How often can a person submit an entry?
I generally ask that submissions be limited to two per day, just to keep the queue from getting filled up with submissions from one person. On DessertStalking, I don’t publish a submission from any single site more often than every other day. The timing will be closer on GardenStalking to start with–for now I am taking what comes in, as soon as I get it. Once I have more submissions coming in, it will be rare to find two submissions from the same blog on the front page.
Why can’t we watermark our photos–won’t our stuff get stolen?
I don’t allow watermarks for a couple of reasons. First, a whole page of little watermarked photos isn’t very appealing, and sites like this have to be visually appealing to hold an audience. Even more importantly though, it is very unlikely that anyone is going to bother to steal a 250 x 250 pixel photo in the first place, because a photo that size just isn’t very useful. They would come looking to your blog, for the full sized photo, which, of course, can be watermarked if you like. GardenStalking isn’t like Pinterest–the submission that you make will lead people right straight back to your blog, so there would never be a time that your content would be on the site without proper attribution.
What happens to photos after they fall off the front page?
Down at the bottom of the page is a listing of the pages of published submissions. Right now, I have the front page set to show 12 submissions, with the ones after that going to a second page, eventually a third, fourth, fifth, etc. DessertStalking has nearly 600 pages, each displaying 2 dozen submission and I still see people scrolling back page after page to check it out.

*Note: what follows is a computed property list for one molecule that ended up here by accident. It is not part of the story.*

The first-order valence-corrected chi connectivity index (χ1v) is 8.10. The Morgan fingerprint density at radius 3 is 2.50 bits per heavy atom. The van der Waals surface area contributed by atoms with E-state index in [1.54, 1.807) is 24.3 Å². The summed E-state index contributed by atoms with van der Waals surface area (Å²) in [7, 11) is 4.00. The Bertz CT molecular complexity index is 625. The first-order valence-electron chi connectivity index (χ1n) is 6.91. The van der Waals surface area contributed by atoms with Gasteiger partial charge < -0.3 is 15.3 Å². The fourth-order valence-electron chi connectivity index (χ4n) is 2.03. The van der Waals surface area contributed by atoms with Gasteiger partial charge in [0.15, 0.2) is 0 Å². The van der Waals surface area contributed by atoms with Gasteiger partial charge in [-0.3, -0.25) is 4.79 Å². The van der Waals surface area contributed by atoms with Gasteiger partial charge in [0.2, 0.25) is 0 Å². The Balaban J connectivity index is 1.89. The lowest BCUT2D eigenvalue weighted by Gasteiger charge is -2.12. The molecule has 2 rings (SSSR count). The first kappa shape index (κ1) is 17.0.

Any tips for submitters?
Photo tips are addressed to some extent under the question about what will get a submission declined. Your submission will look better to search engines if it describes what the article is about. “A pretty flower” is not going to be as good a title as “Grow this pretty hydrangea”, which is not as good a title as “I love Hydrangea p. “Limelight”. Titles and descriptions do have to be limited so that they fit in the space provided, so you might have to get creative. We also use an auto-tagger that pulls some tags from the title and description, plus I can add some, and I often do.
Anything else you want people to know?
Only that I look forward to getting to know more people in the garden blogging community, and that I hope people will see the benefit for everyone in a site like GardenStalking. We blog to reach readers, and sites like this help extend that reach to even more people. I hope that bloggers will not only come over to register and make some submissions, but also to check out the submissions from others. There is always something new and interesting to see, so come and take a look!